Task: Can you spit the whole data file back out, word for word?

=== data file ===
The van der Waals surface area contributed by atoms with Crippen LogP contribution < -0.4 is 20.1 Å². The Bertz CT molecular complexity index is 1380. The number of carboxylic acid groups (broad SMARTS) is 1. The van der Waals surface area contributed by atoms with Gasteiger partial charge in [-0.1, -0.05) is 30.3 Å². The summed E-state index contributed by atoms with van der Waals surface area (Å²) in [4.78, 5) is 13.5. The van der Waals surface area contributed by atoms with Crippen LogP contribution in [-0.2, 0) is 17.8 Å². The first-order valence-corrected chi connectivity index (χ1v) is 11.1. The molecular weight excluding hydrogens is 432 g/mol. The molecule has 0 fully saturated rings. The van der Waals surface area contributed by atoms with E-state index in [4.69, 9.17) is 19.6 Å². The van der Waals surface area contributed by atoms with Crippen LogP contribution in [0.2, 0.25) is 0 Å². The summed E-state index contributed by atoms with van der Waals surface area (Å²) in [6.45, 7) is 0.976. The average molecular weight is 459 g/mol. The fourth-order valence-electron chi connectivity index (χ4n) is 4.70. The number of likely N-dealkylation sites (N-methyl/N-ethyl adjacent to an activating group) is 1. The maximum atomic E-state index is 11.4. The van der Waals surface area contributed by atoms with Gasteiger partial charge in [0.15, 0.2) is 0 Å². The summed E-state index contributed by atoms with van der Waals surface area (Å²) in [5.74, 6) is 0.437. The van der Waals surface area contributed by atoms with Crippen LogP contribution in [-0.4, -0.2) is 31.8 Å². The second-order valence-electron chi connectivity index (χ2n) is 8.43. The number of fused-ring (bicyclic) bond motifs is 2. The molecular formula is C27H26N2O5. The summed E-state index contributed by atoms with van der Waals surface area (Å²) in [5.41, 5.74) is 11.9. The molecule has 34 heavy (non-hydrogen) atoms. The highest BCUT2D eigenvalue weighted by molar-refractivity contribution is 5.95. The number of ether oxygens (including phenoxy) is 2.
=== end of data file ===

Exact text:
The van der Waals surface area contributed by atoms with Crippen LogP contribution < -0.4 is 20.1 Å². The Bertz CT molecular complexity index is 1380. The number of carboxylic acid groups (broad SMARTS) is 1. The van der Waals surface area contributed by atoms with Gasteiger partial charge in [-0.1, -0.05) is 30.3 Å². The summed E-state index contributed by atoms with van der Waals surface area (Å²) in [4.78, 5) is 13.5. The van der Waals surface area contributed by atoms with Crippen LogP contribution in [-0.2, 0) is 17.8 Å². The first-order valence-corrected chi connectivity index (χ1v) is 11.1. The molecular weight excluding hydrogens is 432 g/mol. The molecule has 0 fully saturated rings. The van der Waals surface area contributed by atoms with E-state index in [4.69, 9.17) is 19.6 Å². The van der Waals surface area contributed by atoms with Crippen LogP contribution in [0.2, 0.25) is 0 Å². The summed E-state index contributed by atoms with van der Waals surface area (Å²) in [6.45, 7) is 0.976. The average molecular weight is 459 g/mol. The fourth-order valence-electron chi connectivity index (χ4n) is 4.70. The number of likely N-dealkylation sites (N-methyl/N-ethyl adjacent to an activating group) is 1. The maximum atomic E-state index is 11.4. The van der Waals surface area contributed by atoms with Gasteiger partial charge in [0.15, 0.2) is 0 Å². The summed E-state index contributed by atoms with van der Waals surface area (Å²) in [5.74, 6) is 0.437. The van der Waals surface area contributed by atoms with Crippen LogP contribution in [-0.4, -0.2) is 31.8 Å². The second-order valence-electron chi connectivity index (χ2n) is 8.43. The number of fused-ring (bicyclic) bond motifs is 2. The molecular formula is C27H26N2O5. The summed E-state index contributed by atoms with van der Waals surface area (Å²) in [5.41, 5.74) is 11.9. The molecule has 34 heavy (non-hydrogen) atoms. The highest BCUT2D eigenvalue weighted by molar-refractivity contribution is 5.95. The number of ether oxygens (including phenoxy) is 2.